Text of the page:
What is the effect of therapeutic exercise or tailored physical activity programs supported by a mobile app (compared with exercise or physical activity programs delivered using other modes) for people with musculoskeletal pain conditions?
Systematic review of published randomised controlled trials with meta-analysis.
People of all ages with musculoskeletal pain conditions.
Therapeutic exercise or tailored physical activity programs supported by a mobile app.
Pain intensity, pain interference, self-reported physical function, physical performance, adherence, psychosocial outcomes, health-related quality of life, work participation, physical activity, goal attainment and satisfaction.
Eleven studies were eligible for inclusion, with a total of 845 participants. There was low certainty evidence that using mobile apps to deliver exercise programs helps to reduce pain intensity to a worthwhile extent (SMD -0.60, 95% CI -0.93 to -0.27). There was low certainty evidence that using mobile apps to deliver exercise programs helps to improve self-reported physical function to a worthwhile extent (SMD -0.92, 95% CI -1.57 to -0.27). Although the effect of using mobile apps to deliver exercise programs on pain interference was also estimated to be a worthwhile benefit (SMD -0.66), this estimate came with marked uncertainty (95% CI -1.52 to 0.19) so the effect remains unclear. The remainder of the outcomes were unclear due to sparse evidence. The most common behaviour change intervention functions in the mobile app interventions were: training, enablement and environmental restructuring.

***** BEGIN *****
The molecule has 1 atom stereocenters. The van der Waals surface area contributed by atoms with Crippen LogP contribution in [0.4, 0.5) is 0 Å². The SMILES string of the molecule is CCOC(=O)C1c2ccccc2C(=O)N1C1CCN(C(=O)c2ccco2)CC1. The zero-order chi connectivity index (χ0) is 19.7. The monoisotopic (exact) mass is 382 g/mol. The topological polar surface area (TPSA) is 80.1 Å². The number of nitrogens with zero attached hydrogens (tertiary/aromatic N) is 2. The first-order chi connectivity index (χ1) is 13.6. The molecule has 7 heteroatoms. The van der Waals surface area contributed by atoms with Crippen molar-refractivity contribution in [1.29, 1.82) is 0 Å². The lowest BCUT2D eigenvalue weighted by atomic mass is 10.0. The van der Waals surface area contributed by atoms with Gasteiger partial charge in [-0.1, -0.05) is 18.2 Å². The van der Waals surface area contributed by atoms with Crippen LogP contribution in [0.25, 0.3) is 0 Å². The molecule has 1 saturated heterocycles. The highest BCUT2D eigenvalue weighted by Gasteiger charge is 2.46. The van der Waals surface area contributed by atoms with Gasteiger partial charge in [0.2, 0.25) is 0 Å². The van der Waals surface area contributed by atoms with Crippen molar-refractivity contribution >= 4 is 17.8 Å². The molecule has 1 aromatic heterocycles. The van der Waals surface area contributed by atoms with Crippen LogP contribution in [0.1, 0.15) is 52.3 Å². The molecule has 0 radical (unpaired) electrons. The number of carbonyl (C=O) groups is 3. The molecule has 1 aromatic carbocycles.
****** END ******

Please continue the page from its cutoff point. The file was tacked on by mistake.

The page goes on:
Mobile apps supporting therapeutic exercise or tailored physical activity programs for musculoskeletal pain conditions may help in reducing pain intensity and improving physical function. The mobile apps utilised a limited range of behaviour change intervention functions.
CRD42021248046.

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